New Political Buzzwords Obscure Same Old Problems: Amity Shlaes
Happy Fiscal New Year, Americans. In 2012, your paystub will feature an increasingly progressive income-tax structure and a temporary two-month partial payroll- tax holiday.
If there is no paystub in your mailbox, you may enjoy an (also temporary) extension of unemployment insurance and perhaps an earned-income tax credit, if your spouse works. At the same time, your lawmakers will be making the rich pay their “fair share” while assiduously pushing through cutbacks under the time-honored federal system of “baseline budgeting.” And if you know what all that means, you win an Android phone. But most of us don’t know. As it happens, more young Americans know what Google Inc. (GOOG)’s Android operating system is than know some basic facts about our politics, according to the Pew Research Center in Washington.
And who can blame them? Politics these days is dominated by phrases such as “baseline,” “progressivity” and “payroll tax.” These words are budget-ese, lexical obscurities. We accept on faith that when officials use such phrases the outcome won’t be too bad. Politicians always spoke budget lingo in the past, and their doing so didn’t seem to bring catastrophe on the country.
The problem is that this time, the budget-ese we’re not learning is allowing our legislators to get away with some deeply misleading claims, and it’s threatening to make our fiscal problems much worse.
First example: “budget cuts.” Lawmakers talk about the need for them all the time. Voters, for their part, welcome such cuts because they assume that such reductions make the government smaller. What the electorate often doesn’t understand is that, in the federal case, budget cuts often yield bigger government.
Bigger and Bigger
That’s because the federal government uses “baseline budgeting.” Under this method, the government assumes it will grow at a certain rate. Any reduction in the assumed rate of increase is counted as a cut, even as the government grows bigger and bigger. Larger government will mean higher taxes down the road, and, probably, higher costs for mortgages. That’s especially true now, because the government’s debt is at levels that generally provoke interest-rate increases. Because voters don’t want to confront that reality, they tolerate the lie of the baseline talk.
Second example: “making the rich pay their fair share.” The Democratic Congressional Campaign Committee is circulating a petition lambasting the Tea Party for opposing tax increases for top earners. The Tea Party types are wrong, the petition suggests, because they “don’t think millionaires and corporations should pay their fair share.”
So what is a fair share? In the rest of the English language, “fair” means proportionality. “Share” implies equality by percentage. A bigger man lifts a bigger load, in proportion to his size. But our tax system isn’t proportional. It’s progressive, with a graduated scale, so that the wealthier man pays more than his share. The bottom half of all earners pay less than 5 percent of the income tax.
Many Americans don’t know the difference between progressivity and proportionality, and that’s convenient to revenue-hungry Washington. When politicians tell voters that Congress is asking the rich to pay their fair share, voters typically approve. But there’s a limit to how many times the wealthy will tolerate these adjustments for fairness. When marginal tax rates approach 50 percent, as they do now, many of the wealthy are likely to decamp to jurisdictions outside the U.S., where taxes are lower. And they’ll probably bring their companies with them.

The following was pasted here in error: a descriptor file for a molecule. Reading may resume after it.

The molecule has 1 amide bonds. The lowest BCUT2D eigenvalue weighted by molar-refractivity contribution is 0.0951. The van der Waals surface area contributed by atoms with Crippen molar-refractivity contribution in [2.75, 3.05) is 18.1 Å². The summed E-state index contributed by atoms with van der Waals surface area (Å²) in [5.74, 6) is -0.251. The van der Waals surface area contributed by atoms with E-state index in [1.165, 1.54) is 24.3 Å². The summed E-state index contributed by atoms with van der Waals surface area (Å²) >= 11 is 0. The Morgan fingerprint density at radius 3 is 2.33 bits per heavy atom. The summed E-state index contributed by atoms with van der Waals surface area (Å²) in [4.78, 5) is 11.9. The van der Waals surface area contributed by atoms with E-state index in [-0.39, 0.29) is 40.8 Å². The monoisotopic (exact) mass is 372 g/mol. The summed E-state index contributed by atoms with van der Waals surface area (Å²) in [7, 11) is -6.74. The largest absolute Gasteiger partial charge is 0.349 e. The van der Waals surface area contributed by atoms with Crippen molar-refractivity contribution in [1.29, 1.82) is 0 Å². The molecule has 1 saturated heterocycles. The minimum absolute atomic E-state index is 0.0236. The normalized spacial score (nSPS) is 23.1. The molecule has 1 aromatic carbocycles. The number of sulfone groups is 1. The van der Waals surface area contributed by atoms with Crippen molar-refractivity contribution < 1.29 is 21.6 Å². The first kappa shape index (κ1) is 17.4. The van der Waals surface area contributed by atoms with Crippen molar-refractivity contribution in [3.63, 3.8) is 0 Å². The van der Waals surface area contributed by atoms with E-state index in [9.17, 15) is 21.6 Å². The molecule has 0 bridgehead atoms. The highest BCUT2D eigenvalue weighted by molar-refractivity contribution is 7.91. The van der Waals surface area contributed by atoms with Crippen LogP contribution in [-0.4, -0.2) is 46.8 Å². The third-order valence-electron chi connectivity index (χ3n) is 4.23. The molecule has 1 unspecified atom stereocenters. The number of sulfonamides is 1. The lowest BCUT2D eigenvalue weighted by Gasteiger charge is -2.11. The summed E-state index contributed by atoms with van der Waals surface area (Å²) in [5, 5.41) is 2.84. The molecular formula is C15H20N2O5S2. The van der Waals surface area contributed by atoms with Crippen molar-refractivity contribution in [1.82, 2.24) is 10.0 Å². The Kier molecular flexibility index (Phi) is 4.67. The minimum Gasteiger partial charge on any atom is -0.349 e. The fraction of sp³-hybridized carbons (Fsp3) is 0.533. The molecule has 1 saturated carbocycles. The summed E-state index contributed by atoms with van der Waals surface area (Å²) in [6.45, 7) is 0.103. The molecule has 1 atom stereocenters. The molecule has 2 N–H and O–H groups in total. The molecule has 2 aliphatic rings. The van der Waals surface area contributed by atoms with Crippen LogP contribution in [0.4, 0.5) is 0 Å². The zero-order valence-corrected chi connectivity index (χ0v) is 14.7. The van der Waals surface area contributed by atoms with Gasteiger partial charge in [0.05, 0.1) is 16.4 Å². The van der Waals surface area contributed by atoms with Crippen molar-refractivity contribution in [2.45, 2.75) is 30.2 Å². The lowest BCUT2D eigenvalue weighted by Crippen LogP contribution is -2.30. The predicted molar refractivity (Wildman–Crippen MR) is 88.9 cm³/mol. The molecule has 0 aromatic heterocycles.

And a final, fatal confusion: the payroll tax. Just last week, President Barack Obama and leading Democrats shamed Republicans into going along with their payroll-tax holiday by telling the country that the Republicans were betraying their own commitment to tax cuts.
Actually, the Democrats are doing the betraying this time. That’s because the payroll tax isn’t a tax. It’s a pension payment into an insurance program created by the founder of the modern Democratic Party: President Franklin D. Roosevelt. Social Security is the jewel in the party crown. Because the mechanism that pays for the program is called a “tax” in budgeting lingo, many workers don’t realize this distinction. A holiday on your payroll tax now threatens to hurt your pension later, while tarnishing that jewel in the process.
It might seem odd that younger voters, especially, fail to recognize the perversity of the so-called payroll-tax holiday. Odd until you realize that Republicans have no problem with voter ignorance, either. The Republican Party doesn’t like Social Security precisely because it was Roosevelt’s. They want to expose it as a Ponzi scheme immediately. If Democrats want to engage in tax rewrites that accelerate the demise of this hallowed social program, Republicans think that’s just fine.
But without entitlement reforms, including a strengthening of Social Security, our budget troubles can’t be outgrown. When the federal debt gets high enough, and payouts from programs like Social Security get low enough, people will get angry. And they will start to learn the federal lexicon. By then, though, it will be almost impossible to reform entitlements or prevent high interest rates.
To get a head start, the best way is for Congress to make a New Year’s resolution: This session, we speak English.
(Amity Shlaes is a Bloomberg View columnist and the director of the Four Percent Growth Project at the Bush Institute. The opinions expressed are her own.)
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